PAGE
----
Well, I made this for the first time today. It was soaked, followed ingredients to a tee, but mine were very runny. So runny that all the liquid stayed on top and the oats went to the bottom. I used fresh real buttermilk, and raw goat’s milk in the recipe. My baked oatmeal looks more like cinnamon topped oatmeal because all the coconut oil and cinnamon floated to the top. Does anyone know why mine was so runny? Any help would be appreciated. thanks. It smells delicious, hopefully it will taste good even though….

  62. BAked oatmeal says

    Ok, I did everything the recipe said, followed it except oatmeal soaked for almost 20 hrs. My oatmeal mixture was so runny that my cinnamon and coconut oil rose to the top, It was runny not a porridge consistency. I used raw buttermilk. I am new to soaked oatmeal. Would someone tell me what I did wrong? Thanks. I would like this to work for us as it is so nutritious. But we tasted it and it was well, gross. Very bland and sourish. Is that how it tastes? We are newer to this whole foods, healthy eating and yes admittedly we are used to processed foods. So is it that we are too used to the sweetened foods or is this a recipe that is an aquired taste? Any help would be appreciated. Thanks so much.

    • Celeste says

      I think you may have not drained your oats. If it is runny, then let it cook some more. Yes, it may be a bit sour. This is an acquired taste. Kids raised with this flavor don’t even notice it and like it. Try getting your kids used to it by putting some plain (full fat) yogurt into some unsweetened applesauce and increasing the amount until it is half and half. This may help a little.

  63. Kay Driver says

    Mine was a flop! Too heavy for my liking. It is possibly that 8 hours is not long enough to soak the oats. I added dried mango, blueberries and pecans instead of suggested fruit. The flavor is excellent and the potential is there, but it just didn’t work for me…even with the six eggs! All other ingredients followed….Not sure where I went wrong, but would certainly like to get it right next time. hmmmmm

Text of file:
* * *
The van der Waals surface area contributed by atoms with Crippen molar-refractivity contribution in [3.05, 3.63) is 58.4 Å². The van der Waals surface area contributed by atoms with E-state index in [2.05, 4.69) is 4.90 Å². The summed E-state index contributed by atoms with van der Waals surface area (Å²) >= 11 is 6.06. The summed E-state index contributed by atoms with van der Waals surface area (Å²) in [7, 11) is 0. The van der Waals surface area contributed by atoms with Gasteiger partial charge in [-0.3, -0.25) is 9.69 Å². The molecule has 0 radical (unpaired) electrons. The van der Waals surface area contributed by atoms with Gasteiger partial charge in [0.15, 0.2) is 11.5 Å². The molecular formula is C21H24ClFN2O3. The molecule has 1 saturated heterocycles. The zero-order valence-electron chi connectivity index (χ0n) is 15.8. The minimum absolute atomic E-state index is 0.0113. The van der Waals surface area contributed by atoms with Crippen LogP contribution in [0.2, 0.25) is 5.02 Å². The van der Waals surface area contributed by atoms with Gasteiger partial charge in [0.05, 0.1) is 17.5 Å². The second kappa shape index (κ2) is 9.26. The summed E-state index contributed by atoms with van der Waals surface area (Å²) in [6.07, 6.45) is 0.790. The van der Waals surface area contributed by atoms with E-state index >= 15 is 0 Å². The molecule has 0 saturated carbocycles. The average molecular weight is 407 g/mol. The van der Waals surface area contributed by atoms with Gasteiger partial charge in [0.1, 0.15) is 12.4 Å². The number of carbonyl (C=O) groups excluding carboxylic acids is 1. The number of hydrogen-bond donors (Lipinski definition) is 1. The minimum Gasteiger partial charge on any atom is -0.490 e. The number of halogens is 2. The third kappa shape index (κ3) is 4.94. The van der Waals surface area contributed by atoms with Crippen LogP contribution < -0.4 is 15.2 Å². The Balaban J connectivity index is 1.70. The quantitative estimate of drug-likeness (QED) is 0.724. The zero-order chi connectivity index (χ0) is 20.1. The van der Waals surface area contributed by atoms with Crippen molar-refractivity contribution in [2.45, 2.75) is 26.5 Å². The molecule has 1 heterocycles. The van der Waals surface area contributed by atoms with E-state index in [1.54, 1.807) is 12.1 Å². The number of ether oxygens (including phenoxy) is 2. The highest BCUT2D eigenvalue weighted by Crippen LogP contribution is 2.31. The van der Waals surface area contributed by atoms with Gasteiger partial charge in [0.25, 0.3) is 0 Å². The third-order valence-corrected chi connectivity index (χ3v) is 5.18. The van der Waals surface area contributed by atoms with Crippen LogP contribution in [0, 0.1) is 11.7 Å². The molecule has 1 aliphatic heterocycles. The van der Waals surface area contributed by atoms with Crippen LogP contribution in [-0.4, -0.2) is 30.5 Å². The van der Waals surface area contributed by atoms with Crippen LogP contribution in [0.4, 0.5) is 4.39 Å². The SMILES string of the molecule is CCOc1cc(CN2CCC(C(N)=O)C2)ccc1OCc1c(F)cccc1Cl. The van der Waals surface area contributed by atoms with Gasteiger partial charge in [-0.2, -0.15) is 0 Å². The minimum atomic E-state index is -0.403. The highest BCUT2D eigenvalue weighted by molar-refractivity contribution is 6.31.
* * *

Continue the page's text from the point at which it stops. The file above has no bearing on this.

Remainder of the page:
64. Chantal says

    You know, I have the same problem as many–egg mixture floating to the top and baking oddly. I stirred it at 20 minutes this time (it’s still in the oven), and it looked much better. Last time, I stirred it at 40 minutes, because I didn’t think to look earlier, then baked it about 10 minutes more. That worked, too. Hope this helps!

  65. catherine says

    Tried this recipe today…It was yummy! Made a few subs. I used butter from raw cream instead of coconut oil. I put in some chopped apples and dried cherries because that’s what I had. I also used raw cream instead of milk (trying to keep my carbs down). I also used my nice fresh free range eggs. It was wonderful. I also cut the recipe in half because there’s just two of us. I used 31/2 cups of rolled organic oatmeal (after checking out a conversion table). I will make it again.

  66. says

    Your site is the best on the net for this type of cooking. I cannot tell you how much we enjoy oilive oil in our kitchen. Even our family collie loves it so. We hope to win the olive oil offering and wish you all the best in life!

  67. rpl says

    My apologies if this has been discussed, there are SO many posts up there & I’m going a bit cross-eyed reading them all. What other grains could I use for this recipe? Has anyone tried some?
    The reason I ask is that we have just had confirmed that we have a gluten issue in our household (after doing GAPS then WAPF for a cumulative 2 years now). The lab results had oatmeal listed with wheat and other grains- are oats GF? I am dying to make this recipe again this winter– we use apple instead of dried fruit & lots more cinnamon.